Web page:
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Chiefs' still unsure about Johnson's ankle

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KANSAS CITY, Mo. (AP) _ Larry Johnson spent Monday undergoing treatment and tests on his injured right foot amid fears Kansas City's Pro Bowl running back could be sidelined for an extended period.

The Chiefs said Johnson sustained a mid-foot sprain when he was tackled from behind after a short gain in the fourth quarter of Sunday's 33-22 loss to Green Bay. He was helped off the field by two trainers and was unable to put any weight on the foot.

The fifth-year back, who set an NFL record last season with 416 carries, has been off to a slow start after missing camp before signing a six-year, $45 million contract.

His absence could be a blow to what is already one of the league's feeblest offenses. It would also elevate Priest Holmes, the former Pro Bowler who has resurrected his career after missing almost two full seasons with a spinal injury.

"They're running some more tests," coach Herm Edwards said late Monday afternoon. "[Johnson] came in to get treatment, but they took an MRI and they're still studying it. We won't know for sure until probably [Tuesday] sometime exactly what the severity is and if he's going to be out, and if so, how long."

Holmes had four touches on Sunday for 16 yards as the Chiefs (4-4) remained tied with San Diego in the AFC West. The 34-year-old former Pro Bowler has had only seven carries for 17 yards since he returned three weeks ago, capping a remarkable and entirely unexpected comeback from a career-threatening spinal injury in October 2005.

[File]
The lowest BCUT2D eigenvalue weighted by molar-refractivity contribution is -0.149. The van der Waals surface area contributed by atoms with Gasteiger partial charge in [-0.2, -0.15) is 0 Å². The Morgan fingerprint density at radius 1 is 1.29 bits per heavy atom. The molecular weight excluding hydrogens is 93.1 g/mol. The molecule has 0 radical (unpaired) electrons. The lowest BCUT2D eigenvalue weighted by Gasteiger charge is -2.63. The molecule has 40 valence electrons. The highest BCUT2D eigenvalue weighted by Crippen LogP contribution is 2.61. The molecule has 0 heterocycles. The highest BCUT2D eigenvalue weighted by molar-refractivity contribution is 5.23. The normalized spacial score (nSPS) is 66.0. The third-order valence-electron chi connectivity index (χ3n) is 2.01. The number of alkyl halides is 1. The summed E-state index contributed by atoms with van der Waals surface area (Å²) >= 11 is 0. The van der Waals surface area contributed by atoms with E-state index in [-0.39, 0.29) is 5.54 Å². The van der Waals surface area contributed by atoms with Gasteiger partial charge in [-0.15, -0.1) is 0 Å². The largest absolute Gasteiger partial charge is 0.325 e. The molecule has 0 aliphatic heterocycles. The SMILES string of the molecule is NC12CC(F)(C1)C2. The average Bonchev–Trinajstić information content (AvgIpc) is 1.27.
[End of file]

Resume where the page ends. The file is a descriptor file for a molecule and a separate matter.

Holmes would probably split duty with rookie Kolby Smith, who was taken in the fifth round out of Louisville, but has barely gotten on the field.

"I don't see Priest carrying the ball more than 15 times," Edwards said. "Kolby's going to have to carry it some. He's played more football this year, counting the preseason, than Priest has. You don't want to wear Priest out."

The Chiefs would prefer to have one featured back.

"We've got to do it by committee a little bit," Edwards said. "If we've got to do it that way, we've got to do it that way. You'd like to have a mainstay who you know can carry it 20 times and give the other guy the extras. I don't know if Kolby can carry it 20 times. Who knows?"

Consistency is what's often missing when runners share the load, Edwards said.

"It's the consistency of the runner. He's real familiar with how the line is going to block things and the line is familiar with how he's going to run. It all works together. Certain runners run certain ways. The linemen know where he's going to be on certain runs. And the runner gets a good feel for the blocking in front of him."

Kolby was drafted to be Johnson's backup.

"Before Priest came back, Kolby was kind of being groomed to be that second guy," Edwards said. "Priest comes, and that kind of puts a different spin on it. If Larry does miss some time, then we're going to find out about Kolby, which is good. He could be that second guy."

Holmes, who scored on a 2-point conversion after Johnson went out, has worked hard to get in shape. But no one is sure if he's regained the feel and timing that made him a three-time Pro Bowler.

"The only thing I've been doing for the last 10 or 12 weeks is working my tail off," he said. "I'll continue to do that, and if the opportunity presents itself, I'll be ready."

Sunday was the first time he'd appeared at Arrowhead Stadium since he was injured.

"It was something that has been a long time in the works," Holmes said. "To make it to the first home game since the 22-month layoff, I'm excited. I couldn't ask for anything more. It was a nice welcome back."

Smith said Monday he had spoken with Johnson to wish him well.

"I talked to him, asked him how he was doing," Smith said. "He said he was home just relaxing. That's pretty much all we said."

Smith said he did not discuss Johnson's status for this week's game against Denver.

"We didn't talk about that. I didn't even want to bring it up," he said. "I was just checking on him to see if he was OK or not."

Smith said he would be ready to assume part of the load.

"That's why I'm here. They drafted me for a reason and I have to take advantage of that opportunity," he said.


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